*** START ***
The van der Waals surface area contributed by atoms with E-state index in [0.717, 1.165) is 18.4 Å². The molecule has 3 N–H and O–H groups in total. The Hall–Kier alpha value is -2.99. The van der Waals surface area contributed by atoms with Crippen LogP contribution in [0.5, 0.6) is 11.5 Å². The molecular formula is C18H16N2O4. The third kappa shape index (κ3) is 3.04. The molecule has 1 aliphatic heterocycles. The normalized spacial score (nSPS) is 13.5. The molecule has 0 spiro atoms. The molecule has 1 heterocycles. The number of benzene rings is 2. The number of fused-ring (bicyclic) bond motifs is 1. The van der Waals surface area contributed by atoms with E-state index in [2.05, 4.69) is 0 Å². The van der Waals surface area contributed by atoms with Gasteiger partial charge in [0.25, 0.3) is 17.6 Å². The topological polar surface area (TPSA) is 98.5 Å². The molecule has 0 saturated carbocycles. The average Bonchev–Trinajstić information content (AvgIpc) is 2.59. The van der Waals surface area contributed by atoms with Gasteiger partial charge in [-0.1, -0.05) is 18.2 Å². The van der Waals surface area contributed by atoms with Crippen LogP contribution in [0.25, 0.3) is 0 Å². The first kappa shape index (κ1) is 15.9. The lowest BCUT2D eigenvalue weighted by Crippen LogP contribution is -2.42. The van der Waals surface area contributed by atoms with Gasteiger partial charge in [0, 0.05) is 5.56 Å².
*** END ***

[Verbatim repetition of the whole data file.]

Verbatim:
The van der Waals surface area contributed by atoms with E-state index in [0.717, 1.165) is 18.4 Å². The molecule has 3 N–H and O–H groups in total. The Hall–Kier alpha value is -2.99. The van der Waals surface area contributed by atoms with Crippen LogP contribution in [0.5, 0.6) is 11.5 Å². The molecular formula is C18H16N2O4. The third kappa shape index (κ3) is 3.04. The molecule has 1 aliphatic heterocycles. The normalized spacial score (nSPS) is 13.5. The molecule has 0 spiro atoms. The molecule has 1 heterocycles. The number of benzene rings is 2. The number of fused-ring (bicyclic) bond motifs is 1. The van der Waals surface area contributed by atoms with E-state index in [2.05, 4.69) is 0 Å². The van der Waals surface area contributed by atoms with Gasteiger partial charge in [0.25, 0.3) is 17.6 Å². The topological polar surface area (TPSA) is 98.5 Å². The molecule has 0 saturated carbocycles. The average Bonchev–Trinajstić information content (AvgIpc) is 2.59. The van der Waals surface area contributed by atoms with Gasteiger partial charge in [-0.1, -0.05) is 18.2 Å². The van der Waals surface area contributed by atoms with Crippen LogP contribution in [0.25, 0.3) is 0 Å². The first kappa shape index (κ1) is 15.9. The lowest BCUT2D eigenvalue weighted by Crippen LogP contribution is -2.42. The van der Waals surface area contributed by atoms with Gasteiger partial charge in [0, 0.05) is 5.56 Å².